Maintaining Quality of Life with Alzheimer’s: Palliative care can help
If you or a loved one are living with Alzheimer’s Disease or another form of dementia, you know you are facing a difficult road ahead. The disease begins with memory loss, confusion and trouble making decisions, and gets worse over time, eventually affecting basic control over the body. But with the help of a medical specialty called palliative care, there is a lot that can be done to make people living with dementia more comfortable and reduce their distress.
Palliative care is specialized medical care for people living with serious illness like Alzheimer’s or dementia. It is focused on improving quality of life for patients and their families, and it is provided by a team of doctors, nurses, social workers and other therapists who will work closely with your other doctors to give you an added layer of support.
Your palliative care team can help by assessing and treating the symptoms of dementia, such as anxiety, trouble sleeping or depression. They can also treat the symptoms of any other health problems you may have. Palliative care can also help caregivers establish a daily routine for care, help them recognize what sets off troubling behavior and recognize signs of distress. Your palliative care team will also make sure you and your caregivers have 24-hour support, so you can avoid unnecessary emergency room visits and hospital stays – a common problem for people living with dementia and their often exhausted caregivers.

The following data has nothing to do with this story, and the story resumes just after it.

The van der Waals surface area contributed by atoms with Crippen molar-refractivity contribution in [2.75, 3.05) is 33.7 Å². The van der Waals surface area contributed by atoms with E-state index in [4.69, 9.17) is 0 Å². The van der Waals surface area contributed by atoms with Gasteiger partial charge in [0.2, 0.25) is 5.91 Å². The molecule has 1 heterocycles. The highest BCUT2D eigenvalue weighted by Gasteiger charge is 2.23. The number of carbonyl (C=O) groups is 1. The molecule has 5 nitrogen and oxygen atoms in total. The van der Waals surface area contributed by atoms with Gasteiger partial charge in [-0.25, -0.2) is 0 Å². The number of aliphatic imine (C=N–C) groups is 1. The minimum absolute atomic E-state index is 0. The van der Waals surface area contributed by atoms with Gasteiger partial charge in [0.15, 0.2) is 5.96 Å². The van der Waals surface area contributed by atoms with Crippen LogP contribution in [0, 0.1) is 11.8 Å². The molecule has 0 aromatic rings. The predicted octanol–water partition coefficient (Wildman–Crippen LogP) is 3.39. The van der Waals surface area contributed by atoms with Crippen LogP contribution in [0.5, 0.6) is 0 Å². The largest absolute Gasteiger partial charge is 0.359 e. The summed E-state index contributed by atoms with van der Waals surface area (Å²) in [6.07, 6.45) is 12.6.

As your disease progresses, your needs will change. Your palliative care team will help you and your family understand each stage of the illness and know what to expect, so that you can make important decisions about the future: like where you want to live and who will care for you and how. Palliative care can also support families in understanding the financial costs of care, including what Medicare will and won’t cover. Making choices that will protect your quality of life is important for you and for your family.
Palliative care for dementia can make all the difference for family caregivers. If you love someone who is living with Alzheimer’s Disease, you know that this degenerative brain disease affects the entire family. Together with the 5 million Americans living with Alzheimer’s Disease, there are another 15 million people who are providing care for people affected by this devastating illness and other dementias. Families caring for someone with dementia need a lot of support to tackle the everyday challenges of caregiving, and getting palliative care early is important.
Caregiving can take up a lot of time, can make it difficult to keep up at your job, resulting in financial pressures on top of those of caring for your loved one. The challenges of caring for someone with Alzheimer’s often results in caregivers developing health problems of their own. According to the Alzheimer’s Association, 35% of caregivers caring for someone with dementia say that their health as worsened because of their care responsibilities, compared with 19% of caregivers looking after older adults without dementia. Palliative care can help carry the load, helping you manage your caregiving and caring for you at the same time.
If you or someone you love needs palliative care, don’t wait to ask for a referral. Early involvement of palliative care can give you the added layer of support to help you and your family enjoy the best possible quality of life for as long as possible. You can ask your neurologist, or look for palliative care resources in your state at GetPalliativeCare.org/providers. Almost all large hospitals have palliative care teams, and it’s also available in outpatient clinics and for home visits, depending on your area.